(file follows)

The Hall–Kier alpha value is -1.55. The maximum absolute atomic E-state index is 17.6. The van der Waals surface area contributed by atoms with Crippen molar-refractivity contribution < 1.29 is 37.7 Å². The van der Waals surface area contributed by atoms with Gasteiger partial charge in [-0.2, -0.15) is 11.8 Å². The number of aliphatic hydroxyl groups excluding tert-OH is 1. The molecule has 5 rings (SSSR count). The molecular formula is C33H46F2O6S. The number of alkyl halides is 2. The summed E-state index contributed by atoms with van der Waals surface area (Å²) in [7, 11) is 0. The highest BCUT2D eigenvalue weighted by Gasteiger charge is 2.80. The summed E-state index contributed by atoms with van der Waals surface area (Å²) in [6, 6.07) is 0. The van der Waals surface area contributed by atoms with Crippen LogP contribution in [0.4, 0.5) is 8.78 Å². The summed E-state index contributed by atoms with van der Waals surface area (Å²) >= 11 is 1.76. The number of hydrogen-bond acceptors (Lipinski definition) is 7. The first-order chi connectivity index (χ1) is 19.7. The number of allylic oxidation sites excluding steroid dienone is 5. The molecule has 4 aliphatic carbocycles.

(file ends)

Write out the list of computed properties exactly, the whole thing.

The Hall–Kier alpha value is -1.55. The maximum absolute atomic E-state index is 17.6. The van der Waals surface area contributed by atoms with Crippen molar-refractivity contribution < 1.29 is 37.7 Å². The van der Waals surface area contributed by atoms with Gasteiger partial charge in [-0.2, -0.15) is 11.8 Å². The number of aliphatic hydroxyl groups excluding tert-OH is 1. The molecule has 5 rings (SSSR count). The molecular formula is C33H46F2O6S. The number of alkyl halides is 2. The summed E-state index contributed by atoms with van der Waals surface area (Å²) in [7, 11) is 0. The highest BCUT2D eigenvalue weighted by Gasteiger charge is 2.80. The summed E-state index contributed by atoms with van der Waals surface area (Å²) in [6, 6.07) is 0. The van der Waals surface area contributed by atoms with Crippen LogP contribution in [0.4, 0.5) is 8.78 Å². The summed E-state index contributed by atoms with van der Waals surface area (Å²) >= 11 is 1.76. The number of hydrogen-bond acceptors (Lipinski definition) is 7. The first-order chi connectivity index (χ1) is 19.7. The number of allylic oxidation sites excluding steroid dienone is 5. The molecule has 4 aliphatic carbocycles.